What Can the World Do About North Korea After Yet Another Missile Launch?

Scud-B missile
A North Korea Scud-B missile is displayed at the Korea War Memorial Museum in Seoul on August 26. Three days later, North Korea launched a missile that flew over Japan, prompting an emergency meeting of the U.N. Security Council. Chung Sung-Jun/Getty Images

The U.N.-observed International Day Against Nuclear Tests did not get off to a flying start. North Korea continued to ignore multiple calls to end its nuclear missile development program and instead fired a ballistic missile over Japan Tuesday.

The missile test occurred as top U.N. diplomats convene in Geneva to discuss disarmament. Instead, they are confronted with an increasing threat from North Korea's nuclear ambitions.

At the meeting, North Korea's ambassador to the U.N., Han Tae Song, was defiant in the face of criticism following Tuesday's launch, the 14th time this year that North Korea has staged missile tests.

He claimed the U.S. and its joint military drills with South Korea are driving the situation "towards extreme levels of explosion," forcing the Democratic People's Republic of Korea (or DPRK, North Korea's official name) to continue developing nuclear weapons as a form of deterrence.

"DPRKs will continue to strengthen its defense capability with nuclear force, as of favored as long as the U.S. maintains nuclear freeze, and do not stop military drills, at the doorstep of DPRK. The U.S. pressure and provocative act will only provide for the justification for the DPRK's measure to strengthen its self-defense capabilities," the ambassador said, as quoted by Reuters.

According to the South Korean secret service, the launch was meant to add credibility to those capabilities. "The North suggested that its Guam threat could be turned into a reality," the National Intelligence Service said at a parliamentary briefing Tuesday, according to the Yonhap News Agency. "[North Korea] intended to maximize the impact of its show of force by sending the missile over Japan's airspace."

Koh Yu-hwan, a North Korea specialist at Seoul's Dongguk University, said the missile launch was meant as an act of provocation that would not openly cross U.S. territory. "I think that the North probably made a provocative act, as it cannot fire missiles toward Guam, which means an attack on the U.S.," he told Yonhap.

The missile launch puts the U.S. in a difficult position, since it represents an obvious provocation but, as nuclear nonproliferation expert Jeffrey Lewis tweeted, couldn't lead the U.S. to "start a nuclear war over some dead fish."

Earlier this month, North Korea threatened to strike the U.S. territory of Guam, which lies about 2,100 miles away from Pyongyang, with four Hwasong-12 intermediate-range ballistic missiles, the same type of rocket that was likely launched from a site near Pyongyang early on Tuesday.

The Hwasong-12, which was first successfully tested in May and is believed to be able to reach Guam, was launched from the Sunan International Airport near Pyongyang, flew over the Japanese island of Hokkaido for an estimated 2,700 kilometers (1,680 miles) and reached an altitude of about 550 km (340 miles) before breaking up in three pieces and ending up in the Pacific.

Guam Homeland Security said it detected the launch but determined it wasn't a threat, as the missile trajectory headed east rather than south toward the island.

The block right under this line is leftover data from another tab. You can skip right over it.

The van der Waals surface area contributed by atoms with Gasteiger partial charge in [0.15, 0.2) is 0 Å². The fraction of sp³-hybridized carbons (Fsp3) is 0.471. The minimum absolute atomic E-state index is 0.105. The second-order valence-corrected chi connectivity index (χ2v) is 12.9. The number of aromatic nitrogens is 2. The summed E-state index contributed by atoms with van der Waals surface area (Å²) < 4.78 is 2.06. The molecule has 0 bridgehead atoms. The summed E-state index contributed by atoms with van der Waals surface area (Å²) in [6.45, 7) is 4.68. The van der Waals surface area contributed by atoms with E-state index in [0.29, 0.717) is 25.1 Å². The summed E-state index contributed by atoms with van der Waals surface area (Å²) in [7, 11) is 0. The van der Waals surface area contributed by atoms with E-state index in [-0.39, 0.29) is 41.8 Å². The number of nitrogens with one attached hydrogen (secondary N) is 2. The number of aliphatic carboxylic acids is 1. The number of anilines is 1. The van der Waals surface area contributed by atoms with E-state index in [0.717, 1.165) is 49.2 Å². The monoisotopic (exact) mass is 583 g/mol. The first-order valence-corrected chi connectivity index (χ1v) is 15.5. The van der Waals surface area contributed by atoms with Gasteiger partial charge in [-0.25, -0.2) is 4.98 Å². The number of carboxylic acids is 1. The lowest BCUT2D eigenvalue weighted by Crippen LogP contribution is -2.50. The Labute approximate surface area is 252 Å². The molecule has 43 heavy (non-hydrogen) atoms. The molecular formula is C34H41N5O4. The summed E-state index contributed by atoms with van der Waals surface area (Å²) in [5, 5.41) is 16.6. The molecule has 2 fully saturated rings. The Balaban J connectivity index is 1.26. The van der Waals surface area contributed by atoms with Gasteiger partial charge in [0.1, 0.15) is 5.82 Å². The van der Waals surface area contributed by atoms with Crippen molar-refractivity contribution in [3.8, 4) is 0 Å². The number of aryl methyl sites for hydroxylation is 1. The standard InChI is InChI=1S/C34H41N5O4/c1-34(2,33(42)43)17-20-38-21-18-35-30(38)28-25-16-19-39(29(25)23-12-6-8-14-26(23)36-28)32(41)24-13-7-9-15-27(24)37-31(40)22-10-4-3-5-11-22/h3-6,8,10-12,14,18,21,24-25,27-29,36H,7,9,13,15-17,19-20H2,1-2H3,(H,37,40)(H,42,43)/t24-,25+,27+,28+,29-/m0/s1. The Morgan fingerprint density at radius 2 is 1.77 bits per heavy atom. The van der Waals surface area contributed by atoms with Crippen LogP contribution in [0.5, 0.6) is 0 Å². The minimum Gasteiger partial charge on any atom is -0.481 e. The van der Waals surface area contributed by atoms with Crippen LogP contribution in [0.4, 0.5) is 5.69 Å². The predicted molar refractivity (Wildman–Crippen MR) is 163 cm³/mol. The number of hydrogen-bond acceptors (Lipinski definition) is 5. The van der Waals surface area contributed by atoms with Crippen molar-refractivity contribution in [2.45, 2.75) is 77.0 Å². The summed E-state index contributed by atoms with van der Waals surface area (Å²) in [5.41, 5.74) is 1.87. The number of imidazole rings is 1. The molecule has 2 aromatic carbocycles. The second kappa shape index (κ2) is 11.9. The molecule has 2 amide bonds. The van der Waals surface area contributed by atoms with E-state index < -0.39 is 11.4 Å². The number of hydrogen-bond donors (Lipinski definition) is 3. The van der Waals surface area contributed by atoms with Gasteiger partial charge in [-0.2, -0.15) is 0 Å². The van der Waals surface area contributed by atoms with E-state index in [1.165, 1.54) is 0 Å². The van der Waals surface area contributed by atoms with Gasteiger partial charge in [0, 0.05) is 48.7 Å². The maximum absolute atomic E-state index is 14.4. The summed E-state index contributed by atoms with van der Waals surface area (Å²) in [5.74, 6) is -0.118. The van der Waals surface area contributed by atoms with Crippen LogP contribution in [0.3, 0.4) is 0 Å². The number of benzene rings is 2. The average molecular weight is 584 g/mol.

The launch still sparked an angry reaction in Tokyo, with Japanese Prime Minister Shinzo Abe calling the act an "unprecedented, grave and serious threat" to regional stability.

U.S. President Donald Trump said in a statement that North Korea's actions showed contempt for the international community. "Threatening and destabilizing actions only increase the North Korean regime's isolation in the region and among all nations of the world," the statement said, adding, "All options are on the table" without elaborating further.

Ahead of an emergency meeting of the U.N. Security Council Tuesday, U.S. Ambassador to the U.N. Nikki Haley called for "serious" actions. She told reporters North Korea had "violated every single U.N. Security Council resolution that we've had, and so I think something serious has to happen."

Pentagon and State Department officials have repeatedly said that while military options remain on the table, diplomatic efforts are the preferred way to deal with the North Korean threat.

New sanctions could be considered. Earlier this month, the U.N. Security Council unanimously approved fresh sanctions targeting North Korea's export revenues from coal, iron, iron ore, lead and seafood. Adding oil and textiles to the list of sanctioned goods would further cripple the North Korean economy, according to diplomatic sources quoted by Reuters.

Guam bombers
Two U.S. Air Force B-1B Lancer bombers prepare to take off for a 10-hour mission, flying in the vicinity of Kyushu, Japan, the East China Sea, and the Korean peninsula, from Andersen Air Force Base, Guam, August 8. North Korea has threatened to strike the air force base in retaliation. Sgt. Richard P. Ebensberger/Handout/Reuters

The U.S. could also order its bombers stationed in Guam to fly over the Korean Peninsula, as they did following North Korea's second intercontinental ballistic missile test launch at the end of July.

Having stirred up tensions further, North Korea now awaits a reaction to assess the price for continuing its tests.

"In a way, it's kind of a trial balloon. If we over-fly Japan, what happens? If the blowback isn't too significant, they will feel more comfortable with launching an [intercontinental ballistic missile] Hwasong-14 to a good distance to validate its performance on a normal trajectory," Michael Elleman, a missile expert at the International Institute for Strategic Studies, toldThe Washington Post.

What Can the World Do About North Korea After Yet Another Missile Launch? | World